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Back in 1996, Rabbi Finman was asked to speak to the niece of one of his students. After spending many hours answering her questions, the woman gave Rabbi Finman her e-mail address. Rabbi Finman wrote the woman a note and included in it a short insight into that week's Parsha and a short Chasidic story.

Realizing that this was something no one was yet doing,, Rabbi Finman sent the missive to his mailing list of about 30 people. Requests from recipients friends came pouring in. The next week Rabbi Finman sent the e-Parsha to 100 people. Within a year more than 2000 people were receiving it. Today, more than 14,000 receive the e-Parsha weekly and the requests keep coming in.

Succos 5784
Yom Kippur 5784
NItzavim-Vayelech 5783
Ki Savo 5783
Ki Teitzei 5783

NItzavim-Vayelech 5783

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This week's YouParsha Nitzavim-Vayelech - https://www.youtube.com/watch?v=1JURPwU3HTg Where Are You Standing

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Parshas Nitzavim - Deuteronomy 29:9 ff - is always read before Rosh Hashana. The Alter Rebbe writes in his Code of Jewish Law that immediately following the reading of the Torah, one should prepare for the blowing of the shofar. Blowing of the shofar is the only mitzvah mentioned by the Alter Rebbe that requires preparation. Maimonides (who predated the Alter Rebbe by more than 600 years) writes that the reason we blow shofar on Rosh Hashana is to arouse the listener to Teshuva. It is not the shofar blowing that requires preparation, but this aroused feeling of wanting to get closer to Hashem. The Lubavitcher Rebbe negates this answer, maintaining that if the main reason for blowing shofar was to arouse a person to teshuva, the Rambam would have written about it in the laws of Teshuva, not the laws of shofar.

The reason for blowing shofar, as is explained in the Talmud, is to arouse a feeling of acceptance of Hashem as king. Every day, we say the shma as a declaration of our accepting Hashem's dominion. If so, why do we need to blow shofar? Chasidus explains; we derive the ability to accept Hashem as king on a daily basis because of the great power we received on Rosh Hashana by our accepting Hashem as king at the blowing of the shofar. Shofar provides a general strength for each particular ability to say shma.

The same would be true as the need for preparing to do any mitzvah. The holiday is called Rosh Hashana - meaning head of the year, not new year or beginning of the year. The brain contained in the head relates to every detail of the body including the movement of every corpuscle and nerve impulse. We could pinpoint exactly which part of the brain controls every detail of every process if we knew how. Preparing for the blowing of the shofar on Rosh Hashana provides enough power for us to prepare for every specific mitzvah.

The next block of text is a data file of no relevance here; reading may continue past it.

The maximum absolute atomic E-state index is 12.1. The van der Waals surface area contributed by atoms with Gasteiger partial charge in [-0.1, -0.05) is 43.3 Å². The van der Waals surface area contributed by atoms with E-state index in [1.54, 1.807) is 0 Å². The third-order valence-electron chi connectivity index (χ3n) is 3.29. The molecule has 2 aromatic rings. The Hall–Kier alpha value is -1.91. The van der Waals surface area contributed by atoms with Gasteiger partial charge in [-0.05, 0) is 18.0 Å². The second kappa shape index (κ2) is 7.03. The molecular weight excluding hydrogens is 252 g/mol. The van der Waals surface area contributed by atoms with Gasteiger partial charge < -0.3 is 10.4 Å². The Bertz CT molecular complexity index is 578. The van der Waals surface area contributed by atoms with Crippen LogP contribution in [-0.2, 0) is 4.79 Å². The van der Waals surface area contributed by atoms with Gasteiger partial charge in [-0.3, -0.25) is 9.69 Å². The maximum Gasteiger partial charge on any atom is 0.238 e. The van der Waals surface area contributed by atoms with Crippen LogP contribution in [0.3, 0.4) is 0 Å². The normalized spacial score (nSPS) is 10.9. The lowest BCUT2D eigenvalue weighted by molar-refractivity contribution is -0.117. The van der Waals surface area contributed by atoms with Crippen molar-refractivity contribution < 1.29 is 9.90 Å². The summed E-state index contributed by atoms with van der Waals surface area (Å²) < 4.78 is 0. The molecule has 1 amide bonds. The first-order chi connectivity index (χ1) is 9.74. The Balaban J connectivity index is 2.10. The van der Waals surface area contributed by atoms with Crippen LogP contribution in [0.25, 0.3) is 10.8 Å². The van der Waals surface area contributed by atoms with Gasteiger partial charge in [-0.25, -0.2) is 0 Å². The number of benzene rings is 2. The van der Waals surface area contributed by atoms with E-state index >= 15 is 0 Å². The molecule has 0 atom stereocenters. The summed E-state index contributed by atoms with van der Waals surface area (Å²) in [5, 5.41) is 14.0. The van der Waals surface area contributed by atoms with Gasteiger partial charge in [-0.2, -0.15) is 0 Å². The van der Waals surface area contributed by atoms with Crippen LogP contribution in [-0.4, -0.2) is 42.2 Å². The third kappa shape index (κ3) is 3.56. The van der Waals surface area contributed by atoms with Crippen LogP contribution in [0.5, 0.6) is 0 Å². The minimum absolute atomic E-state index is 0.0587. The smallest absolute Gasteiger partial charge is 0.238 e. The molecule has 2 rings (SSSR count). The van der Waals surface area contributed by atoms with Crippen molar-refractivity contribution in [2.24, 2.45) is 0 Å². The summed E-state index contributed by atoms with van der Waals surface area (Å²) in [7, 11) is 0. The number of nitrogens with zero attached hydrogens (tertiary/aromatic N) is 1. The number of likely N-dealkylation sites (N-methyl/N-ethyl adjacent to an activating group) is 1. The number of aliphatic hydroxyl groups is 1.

We wish all our readers to be written and inscribed in the book of life for a happy and healthy new year.

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A man once came to the Tzemach Tzedek - third Lubavitcher Rebbe, circa 1830's (whose birthday is Sunday) - for counseling. The man was plagued with doubts of his faith in Hashem. Hearing the complaints of the man, the Rebbe asked him, "So why does it bother you that you have doubts?" To which, the man responded, "But Rebbe, I am a Jew!" "If that be the case," answered the Rebbe, " You have nothing to worry about."

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In memory of Yisroel Yaakov ben Hirsh Leib Niftar Kislev 26, 5783 and

Chana bas Dovber HaLevi Niftar Teves 8, 5783.

Chaim Elozar ben Dovber HaLevi Niftar Lag B'Omer 5783

May their families be comforted among all the mourners of Zion and Jerusalem.

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Listen Weekly to the Jewish Hour Podcast. www.rabbifinman.com/radio. Now available on iTunes, spotify, audacy, stitcher and wherever you park your podcasts.

The Torah e-Parsha is a project of Jewish Ferndale. For information on sponsoring the Torah e-Parsha in memory or for the recovery of a loved one, in honor of a simcha or you just feel like being nice, contact via reply. All contributions are tax deductible. Please forward this message to as many friends and associates as you like. 2023 by Herschel Finman.

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In memory of Yisroel Yaakov ben Hirsh Leib Niftar Kislev 26, 5783 and

Chana bas Dovber HaLevi Niftar Teves 8, 5783.

Chaim Elozar ben Dovber HaLevi Niftar Lag B'Omer 5783

May their families be comforted among all the mourners of Zion and Jerusalem.

======================

Listen Weekly to the Jewish Hour Podcast. www.rabbifinman.com/radio. Now available on iTunes, spotify, audacy, and wherever you park your podcasts.

The Torah e-Parsha is a project of Jewish Ferndale. For information on sponsoring the Torah e-Parsha in memory or for the recovery of a loved one, in honor of a simcha or you just feel like being nice, contact via reply. All contributions are tax deductible. Please forward this message to as many friends and associates as you like. 2023 by Herschel Finman.


Contact Rabbi Finman for information on sponsoring the e-Parsha

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